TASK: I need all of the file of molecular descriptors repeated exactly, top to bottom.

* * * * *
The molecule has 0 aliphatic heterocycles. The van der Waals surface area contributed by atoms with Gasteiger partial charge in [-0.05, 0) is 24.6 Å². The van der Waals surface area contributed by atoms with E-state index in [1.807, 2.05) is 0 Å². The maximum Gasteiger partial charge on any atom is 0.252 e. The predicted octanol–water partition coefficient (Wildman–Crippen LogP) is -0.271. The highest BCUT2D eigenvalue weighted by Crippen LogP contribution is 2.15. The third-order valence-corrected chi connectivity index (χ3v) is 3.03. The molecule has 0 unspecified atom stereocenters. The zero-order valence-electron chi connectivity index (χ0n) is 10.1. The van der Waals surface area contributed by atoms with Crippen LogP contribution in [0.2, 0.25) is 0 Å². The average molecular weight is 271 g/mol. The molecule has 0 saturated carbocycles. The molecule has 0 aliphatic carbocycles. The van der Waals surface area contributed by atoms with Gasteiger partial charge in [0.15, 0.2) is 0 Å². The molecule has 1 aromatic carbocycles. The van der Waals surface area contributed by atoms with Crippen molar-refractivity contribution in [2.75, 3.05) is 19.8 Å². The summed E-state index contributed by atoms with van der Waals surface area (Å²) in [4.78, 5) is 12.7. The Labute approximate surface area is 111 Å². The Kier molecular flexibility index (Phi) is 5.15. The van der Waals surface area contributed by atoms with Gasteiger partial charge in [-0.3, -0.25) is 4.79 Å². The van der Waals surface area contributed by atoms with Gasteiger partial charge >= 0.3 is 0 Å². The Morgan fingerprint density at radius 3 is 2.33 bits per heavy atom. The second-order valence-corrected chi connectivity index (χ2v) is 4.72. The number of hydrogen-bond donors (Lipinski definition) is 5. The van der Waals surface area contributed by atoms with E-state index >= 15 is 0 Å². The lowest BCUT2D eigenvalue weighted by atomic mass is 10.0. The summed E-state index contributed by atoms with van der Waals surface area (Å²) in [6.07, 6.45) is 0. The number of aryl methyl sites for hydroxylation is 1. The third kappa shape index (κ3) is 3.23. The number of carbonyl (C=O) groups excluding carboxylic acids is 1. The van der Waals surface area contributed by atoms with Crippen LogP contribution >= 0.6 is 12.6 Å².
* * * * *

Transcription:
The molecule has 0 aliphatic heterocycles. The van der Waals surface area contributed by atoms with Gasteiger partial charge in [-0.05, 0) is 24.6 Å². The van der Waals surface area contributed by atoms with E-state index in [1.807, 2.05) is 0 Å². The maximum Gasteiger partial charge on any atom is 0.252 e. The predicted octanol–water partition coefficient (Wildman–Crippen LogP) is -0.271. The highest BCUT2D eigenvalue weighted by Crippen LogP contribution is 2.15. The third-order valence-corrected chi connectivity index (χ3v) is 3.03. The molecule has 0 unspecified atom stereocenters. The zero-order valence-electron chi connectivity index (χ0n) is 10.1. The van der Waals surface area contributed by atoms with Crippen LogP contribution in [0.2, 0.25) is 0 Å². The average molecular weight is 271 g/mol. The molecule has 0 saturated carbocycles. The molecule has 0 aliphatic carbocycles. The van der Waals surface area contributed by atoms with Gasteiger partial charge in [0.15, 0.2) is 0 Å². The molecule has 1 aromatic carbocycles. The van der Waals surface area contributed by atoms with Crippen molar-refractivity contribution in [2.75, 3.05) is 19.8 Å². The summed E-state index contributed by atoms with van der Waals surface area (Å²) in [4.78, 5) is 12.7. The Labute approximate surface area is 111 Å². The Kier molecular flexibility index (Phi) is 5.15. The van der Waals surface area contributed by atoms with Gasteiger partial charge in [-0.3, -0.25) is 4.79 Å². The van der Waals surface area contributed by atoms with Gasteiger partial charge >= 0.3 is 0 Å². The Morgan fingerprint density at radius 3 is 2.33 bits per heavy atom. The second-order valence-corrected chi connectivity index (χ2v) is 4.72. The number of hydrogen-bond donors (Lipinski definition) is 5. The van der Waals surface area contributed by atoms with E-state index >= 15 is 0 Å². The lowest BCUT2D eigenvalue weighted by atomic mass is 10.0. The summed E-state index contributed by atoms with van der Waals surface area (Å²) in [6.07, 6.45) is 0. The number of aryl methyl sites for hydroxylation is 1. The third kappa shape index (κ3) is 3.23. The number of carbonyl (C=O) groups excluding carboxylic acids is 1. The van der Waals surface area contributed by atoms with Crippen LogP contribution >= 0.6 is 12.6 Å².